Today is National Aboriginal Day in Canada, an opportunity to recognize and celebrate First Nations, Inuit and Métis people.
As we approach July 1st, I think it’s important to reflect on the ‘Colonialism 150’ and ‘Resistance 150’ movements. They remind us that Canada’s confederation is an act of colonialism. These movements call on us to think about how prejudice and discrimination have shaped – and continue to shape – the lives of Indigenous peoples.
As part of my own reflection I listened to an episode of the CBC podcast White Coat Black Art called “I’m a white settler: Why that matters in health care” which explores cultural safety and how to make health care truly accessible for Indigenous peoples. I’m proud of the progress that CAMH has made to incorporate Aboriginal spirituality and traditional perspectives into the lifeblood of our organization, and I have our Aboriginal Services leadership to thank for their work and dedication to this. But I too am a white settler and I will never have the experience of racism – overt, covert or institutionalized. I can only hear, acknowledge, and apologize for the barriers, struggles and humiliations experienced by people who are non-white.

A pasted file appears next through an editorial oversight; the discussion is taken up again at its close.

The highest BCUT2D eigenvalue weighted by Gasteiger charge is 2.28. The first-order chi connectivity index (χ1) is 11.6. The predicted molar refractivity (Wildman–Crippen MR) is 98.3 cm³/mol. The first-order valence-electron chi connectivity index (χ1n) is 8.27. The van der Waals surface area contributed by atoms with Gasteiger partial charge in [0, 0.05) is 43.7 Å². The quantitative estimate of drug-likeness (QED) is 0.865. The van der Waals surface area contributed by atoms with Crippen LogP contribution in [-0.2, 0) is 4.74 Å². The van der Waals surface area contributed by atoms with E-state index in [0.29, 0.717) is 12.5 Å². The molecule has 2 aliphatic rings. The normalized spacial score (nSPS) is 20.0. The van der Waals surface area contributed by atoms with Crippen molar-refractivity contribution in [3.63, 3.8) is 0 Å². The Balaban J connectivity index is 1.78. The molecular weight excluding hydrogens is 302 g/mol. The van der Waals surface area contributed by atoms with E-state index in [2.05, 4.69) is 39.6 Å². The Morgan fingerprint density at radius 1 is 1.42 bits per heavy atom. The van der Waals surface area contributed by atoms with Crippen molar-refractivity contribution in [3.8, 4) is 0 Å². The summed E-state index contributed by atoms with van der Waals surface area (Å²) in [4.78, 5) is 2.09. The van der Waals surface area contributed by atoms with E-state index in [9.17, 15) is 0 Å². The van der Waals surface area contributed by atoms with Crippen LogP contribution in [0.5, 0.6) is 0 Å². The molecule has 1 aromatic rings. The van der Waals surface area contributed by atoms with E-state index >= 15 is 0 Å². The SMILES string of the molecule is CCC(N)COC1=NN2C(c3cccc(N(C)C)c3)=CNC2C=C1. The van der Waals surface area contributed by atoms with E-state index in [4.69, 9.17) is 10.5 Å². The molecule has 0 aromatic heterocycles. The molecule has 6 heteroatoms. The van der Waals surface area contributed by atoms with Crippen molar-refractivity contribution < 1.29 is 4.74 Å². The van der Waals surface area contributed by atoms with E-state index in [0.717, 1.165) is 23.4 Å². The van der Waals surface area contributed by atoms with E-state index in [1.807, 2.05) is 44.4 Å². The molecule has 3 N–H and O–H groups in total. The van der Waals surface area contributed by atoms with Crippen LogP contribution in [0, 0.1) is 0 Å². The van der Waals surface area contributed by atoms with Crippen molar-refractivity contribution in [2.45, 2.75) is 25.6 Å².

I know CAMH can do more, but my team and I will need guides – spirit and human. I count on Indigenous people to bring their point of view, their knowledge, skills, opinions, hopes and dreams to bear on our future work. Let’s take time on National Aboriginal Day to consider specifically, the experience of Indigenous patients in mental health care. Let’s consciously name our unfair preconceptions and commit to work that aims to dismantle prejudice and discrimination at CAMH and in our community.